The Raspberries: Pop Art Live

In football there's a saying to describe an unexpected outcome: "That why they play the games."

The recorded music equivalent might be "That's why you have to listen to the records." Much as you might be tempted to gaze at the cover art, remember a band's last record or think about the one time you saw them live and they really blew it, prejudging can be dangerous. In the end, you still gotta listen.

So there I was, waving around a CD copy of Pop Art Live, by 1970s power pop band, The Raspberries about to launch into a tirade about how most bands from the '70s should just stop. Just stop taking the money of poor souls who by seeing them today (or buying "new" records) are desperately trying to grasp at the ghostly threads of their long departed youth. After a number of demoralizing experiences seeing acts that were great in 1975 and are much less so now, I have sworn off seeing older acts. As pathetically obvious as it sounds, it's just never the same.

But back to the Raspberries, that anglophile/mod quartet from Cleveland, masters of the two minute pop tune, who were together for all of five years (1970-75), had a blockbuster single, "Go All The Way," released a debut album with a scratch'n'sniff sticker (that smelled like candied raspberries), and finally imploded when frontman Eric Carmen and his razor shag haircut departed for a solo career that was marked by maudlin tales of victimhood like "All By Myself."

Much to the delight of their power-pop loving fans, about half of whom are or were music writers, the band reformed in 2004, and played a bunch of shows of which Pop Art Live was the very first. Recorded in their hometown, at the House of Blues in front of rabid crowd (who you don't actually hear much on the recording), this show has been released on CD and MP3 download by Omnivore Records. An earlier 2007 CD on Rykodisc, Live on Sunset Strip, is the only other show from the 2004 reunion tour that has yet been released.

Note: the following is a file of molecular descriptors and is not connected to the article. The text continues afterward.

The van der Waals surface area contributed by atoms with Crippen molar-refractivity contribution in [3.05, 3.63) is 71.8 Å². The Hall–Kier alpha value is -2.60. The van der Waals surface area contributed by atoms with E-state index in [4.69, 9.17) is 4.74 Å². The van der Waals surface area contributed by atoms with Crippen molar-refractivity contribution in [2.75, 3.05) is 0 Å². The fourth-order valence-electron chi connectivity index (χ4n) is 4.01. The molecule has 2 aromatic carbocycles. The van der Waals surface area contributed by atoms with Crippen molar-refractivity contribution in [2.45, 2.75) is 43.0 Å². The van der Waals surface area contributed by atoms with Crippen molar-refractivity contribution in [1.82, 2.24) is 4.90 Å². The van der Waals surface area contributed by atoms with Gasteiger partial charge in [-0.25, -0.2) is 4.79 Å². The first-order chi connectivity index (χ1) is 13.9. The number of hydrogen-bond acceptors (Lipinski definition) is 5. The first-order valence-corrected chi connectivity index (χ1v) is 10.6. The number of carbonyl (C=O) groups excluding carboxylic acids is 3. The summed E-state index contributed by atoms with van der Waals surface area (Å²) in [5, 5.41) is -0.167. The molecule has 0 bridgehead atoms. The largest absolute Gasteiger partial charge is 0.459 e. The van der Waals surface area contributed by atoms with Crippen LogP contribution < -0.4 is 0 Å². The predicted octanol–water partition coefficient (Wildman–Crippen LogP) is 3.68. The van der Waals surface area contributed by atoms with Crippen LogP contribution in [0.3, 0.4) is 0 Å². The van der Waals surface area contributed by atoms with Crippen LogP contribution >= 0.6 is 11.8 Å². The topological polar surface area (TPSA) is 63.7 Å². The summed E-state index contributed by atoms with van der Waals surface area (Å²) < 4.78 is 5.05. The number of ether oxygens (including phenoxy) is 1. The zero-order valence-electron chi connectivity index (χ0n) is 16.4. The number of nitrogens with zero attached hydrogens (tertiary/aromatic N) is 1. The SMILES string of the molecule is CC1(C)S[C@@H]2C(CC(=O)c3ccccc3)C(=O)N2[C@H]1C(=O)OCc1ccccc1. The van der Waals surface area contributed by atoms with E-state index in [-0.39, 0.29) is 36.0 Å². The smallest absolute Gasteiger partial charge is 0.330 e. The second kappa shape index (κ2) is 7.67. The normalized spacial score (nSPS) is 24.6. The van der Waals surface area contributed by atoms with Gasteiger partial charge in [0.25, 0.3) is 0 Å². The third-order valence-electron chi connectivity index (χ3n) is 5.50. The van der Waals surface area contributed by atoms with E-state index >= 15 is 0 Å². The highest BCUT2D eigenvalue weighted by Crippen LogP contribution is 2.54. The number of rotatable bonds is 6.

According to Omnivore, the show was recorded "professionally" at the time (ie, not a radio show or a tape from the soundboard or the audience) and was recently mixed for the first time. While Carmen's falsetto ain't quite as strong as it used to be, and the dynamic range of this recording is merely acceptable like a lot of live recordings, it's great to hear one of the 1970s' greatest band playing with this much joy. More joy in fact than they had when originally together. They are emotionally present and alive in the extreme throughout this 28-song set.

For this tour, the band wisely decided to supplement their sound with four additional musicians, two guitars, keyboards and percussion. Called "The Overdubs," these four really flesh out the overall sound and what pop tune doesn't benefit from more harmony vocalists.

Thankfully, as reunion tours go this was one for which the band clearly rehearsed and prepared for. Jim Bonfanti's drumming (which the "Mighty" Max Weinberg has cited as an influence) is superb throughout, as is Wally Bryson's guitar work. And the band's three-part harmonies (supplemented by those three extra voices) are remarkably intact for a band that's been apart for 30 years. Everything here is played with refreshing gusto. Nothing drags or has that pitiful "they really need to quit" stench that dogs so many '70s bands who make ill-advised comebacks. Best of all, Carmen and Co. made the right decision by deciding one comeback tour was enough. So far there have not been any more shows or worse, any new Raspberries records, which in my experience is always a bad idea.

And when the foursome (plus four) launch into convincing covers of The Beatles' "No Reply" and "Baby's In Black," and Pete Townsend's "I Can't Explain," it's easy to remember why these guys, who were praised while together By Bruce Springsteen and John Lennon, are so beloved. And why every scrap of their shimmery, soaring pop, which admittedly owes much to John and Paul, will always be prized by the Raspberries faithful.